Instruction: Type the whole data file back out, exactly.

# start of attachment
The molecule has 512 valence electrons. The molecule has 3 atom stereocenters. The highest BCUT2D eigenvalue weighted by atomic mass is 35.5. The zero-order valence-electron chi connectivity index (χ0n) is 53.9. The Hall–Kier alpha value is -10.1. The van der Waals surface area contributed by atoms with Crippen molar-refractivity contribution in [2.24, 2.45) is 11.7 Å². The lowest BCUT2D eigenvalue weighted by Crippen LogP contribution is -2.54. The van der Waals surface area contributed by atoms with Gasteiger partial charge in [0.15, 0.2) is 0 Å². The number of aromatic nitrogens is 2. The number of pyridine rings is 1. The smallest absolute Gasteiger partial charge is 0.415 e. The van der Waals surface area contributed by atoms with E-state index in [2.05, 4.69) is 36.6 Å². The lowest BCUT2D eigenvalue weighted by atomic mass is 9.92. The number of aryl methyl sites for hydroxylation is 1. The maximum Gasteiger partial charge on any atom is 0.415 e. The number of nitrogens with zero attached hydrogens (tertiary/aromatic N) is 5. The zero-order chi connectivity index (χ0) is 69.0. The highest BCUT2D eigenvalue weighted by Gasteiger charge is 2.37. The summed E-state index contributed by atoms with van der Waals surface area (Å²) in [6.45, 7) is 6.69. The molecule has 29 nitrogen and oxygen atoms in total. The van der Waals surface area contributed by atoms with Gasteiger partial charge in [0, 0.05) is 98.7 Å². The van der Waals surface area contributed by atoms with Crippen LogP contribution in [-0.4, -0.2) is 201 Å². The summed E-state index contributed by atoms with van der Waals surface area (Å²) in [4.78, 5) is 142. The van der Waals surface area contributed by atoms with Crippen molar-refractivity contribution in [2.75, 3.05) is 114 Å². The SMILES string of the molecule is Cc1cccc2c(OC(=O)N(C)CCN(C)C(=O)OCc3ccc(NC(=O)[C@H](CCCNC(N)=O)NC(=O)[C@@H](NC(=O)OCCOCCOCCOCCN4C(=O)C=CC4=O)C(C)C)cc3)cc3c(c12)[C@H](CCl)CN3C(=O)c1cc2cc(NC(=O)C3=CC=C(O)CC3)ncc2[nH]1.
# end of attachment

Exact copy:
The molecule has 512 valence electrons. The molecule has 3 atom stereocenters. The highest BCUT2D eigenvalue weighted by atomic mass is 35.5. The zero-order valence-electron chi connectivity index (χ0n) is 53.9. The Hall–Kier alpha value is -10.1. The van der Waals surface area contributed by atoms with Crippen molar-refractivity contribution in [2.24, 2.45) is 11.7 Å². The lowest BCUT2D eigenvalue weighted by Crippen LogP contribution is -2.54. The van der Waals surface area contributed by atoms with Gasteiger partial charge in [0.15, 0.2) is 0 Å². The number of aromatic nitrogens is 2. The number of pyridine rings is 1. The smallest absolute Gasteiger partial charge is 0.415 e. The van der Waals surface area contributed by atoms with E-state index in [2.05, 4.69) is 36.6 Å². The lowest BCUT2D eigenvalue weighted by atomic mass is 9.92. The number of aryl methyl sites for hydroxylation is 1. The maximum Gasteiger partial charge on any atom is 0.415 e. The number of nitrogens with zero attached hydrogens (tertiary/aromatic N) is 5. The zero-order chi connectivity index (χ0) is 69.0. The highest BCUT2D eigenvalue weighted by Gasteiger charge is 2.37. The summed E-state index contributed by atoms with van der Waals surface area (Å²) in [6.45, 7) is 6.69. The molecule has 29 nitrogen and oxygen atoms in total. The van der Waals surface area contributed by atoms with Gasteiger partial charge in [0, 0.05) is 98.7 Å². The van der Waals surface area contributed by atoms with Crippen LogP contribution in [-0.4, -0.2) is 201 Å². The summed E-state index contributed by atoms with van der Waals surface area (Å²) in [4.78, 5) is 142. The van der Waals surface area contributed by atoms with Crippen molar-refractivity contribution in [2.75, 3.05) is 114 Å². The SMILES string of the molecule is Cc1cccc2c(OC(=O)N(C)CCN(C)C(=O)OCc3ccc(NC(=O)[C@H](CCCNC(N)=O)NC(=O)[C@@H](NC(=O)OCCOCCOCCOCCN4C(=O)C=CC4=O)C(C)C)cc3)cc3c(c12)[C@H](CCl)CN3C(=O)c1cc2cc(NC(=O)C3=CC=C(O)CC3)ncc2[nH]1.